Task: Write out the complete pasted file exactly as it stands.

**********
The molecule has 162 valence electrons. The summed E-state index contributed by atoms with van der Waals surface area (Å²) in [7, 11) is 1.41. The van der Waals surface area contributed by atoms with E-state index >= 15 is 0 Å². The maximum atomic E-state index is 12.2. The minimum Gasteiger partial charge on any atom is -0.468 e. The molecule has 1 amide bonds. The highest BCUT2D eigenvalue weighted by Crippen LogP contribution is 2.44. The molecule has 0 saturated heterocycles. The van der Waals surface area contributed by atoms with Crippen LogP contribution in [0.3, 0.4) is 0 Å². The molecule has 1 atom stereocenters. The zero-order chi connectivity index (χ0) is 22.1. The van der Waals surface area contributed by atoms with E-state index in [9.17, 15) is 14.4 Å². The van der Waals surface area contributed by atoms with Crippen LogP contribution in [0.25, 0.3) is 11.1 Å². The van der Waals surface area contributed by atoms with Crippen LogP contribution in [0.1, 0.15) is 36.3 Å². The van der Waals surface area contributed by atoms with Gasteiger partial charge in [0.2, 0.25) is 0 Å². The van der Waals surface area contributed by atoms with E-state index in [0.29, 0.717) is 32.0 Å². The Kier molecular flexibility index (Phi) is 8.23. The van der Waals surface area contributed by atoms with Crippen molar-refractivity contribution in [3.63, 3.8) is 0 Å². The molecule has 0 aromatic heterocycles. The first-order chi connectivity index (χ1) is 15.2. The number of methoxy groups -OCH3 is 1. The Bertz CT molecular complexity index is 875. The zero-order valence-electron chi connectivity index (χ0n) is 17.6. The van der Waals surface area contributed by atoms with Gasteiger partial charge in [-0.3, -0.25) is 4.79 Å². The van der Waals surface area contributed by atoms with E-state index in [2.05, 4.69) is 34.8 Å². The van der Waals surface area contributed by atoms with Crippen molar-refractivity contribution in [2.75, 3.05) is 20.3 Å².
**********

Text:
The molecule has 162 valence electrons. The summed E-state index contributed by atoms with van der Waals surface area (Å²) in [7, 11) is 1.41. The van der Waals surface area contributed by atoms with E-state index >= 15 is 0 Å². The maximum atomic E-state index is 12.2. The minimum Gasteiger partial charge on any atom is -0.468 e. The molecule has 1 amide bonds. The highest BCUT2D eigenvalue weighted by Crippen LogP contribution is 2.44. The molecule has 0 saturated heterocycles. The van der Waals surface area contributed by atoms with Crippen LogP contribution in [0.3, 0.4) is 0 Å². The molecule has 1 atom stereocenters. The zero-order chi connectivity index (χ0) is 22.1. The van der Waals surface area contributed by atoms with E-state index in [9.17, 15) is 14.4 Å². The van der Waals surface area contributed by atoms with Crippen LogP contribution in [0.25, 0.3) is 11.1 Å². The van der Waals surface area contributed by atoms with Crippen LogP contribution in [0.1, 0.15) is 36.3 Å². The van der Waals surface area contributed by atoms with Gasteiger partial charge in [0.2, 0.25) is 0 Å². The van der Waals surface area contributed by atoms with E-state index in [0.29, 0.717) is 32.0 Å². The Kier molecular flexibility index (Phi) is 8.23. The van der Waals surface area contributed by atoms with Crippen molar-refractivity contribution in [3.63, 3.8) is 0 Å². The molecule has 0 aromatic heterocycles. The first-order chi connectivity index (χ1) is 15.2. The number of methoxy groups -OCH3 is 1. The Bertz CT molecular complexity index is 875. The zero-order valence-electron chi connectivity index (χ0n) is 17.6. The van der Waals surface area contributed by atoms with Gasteiger partial charge in [-0.3, -0.25) is 4.79 Å². The van der Waals surface area contributed by atoms with E-state index in [2.05, 4.69) is 34.8 Å². The van der Waals surface area contributed by atoms with Crippen molar-refractivity contribution in [2.75, 3.05) is 20.3 Å².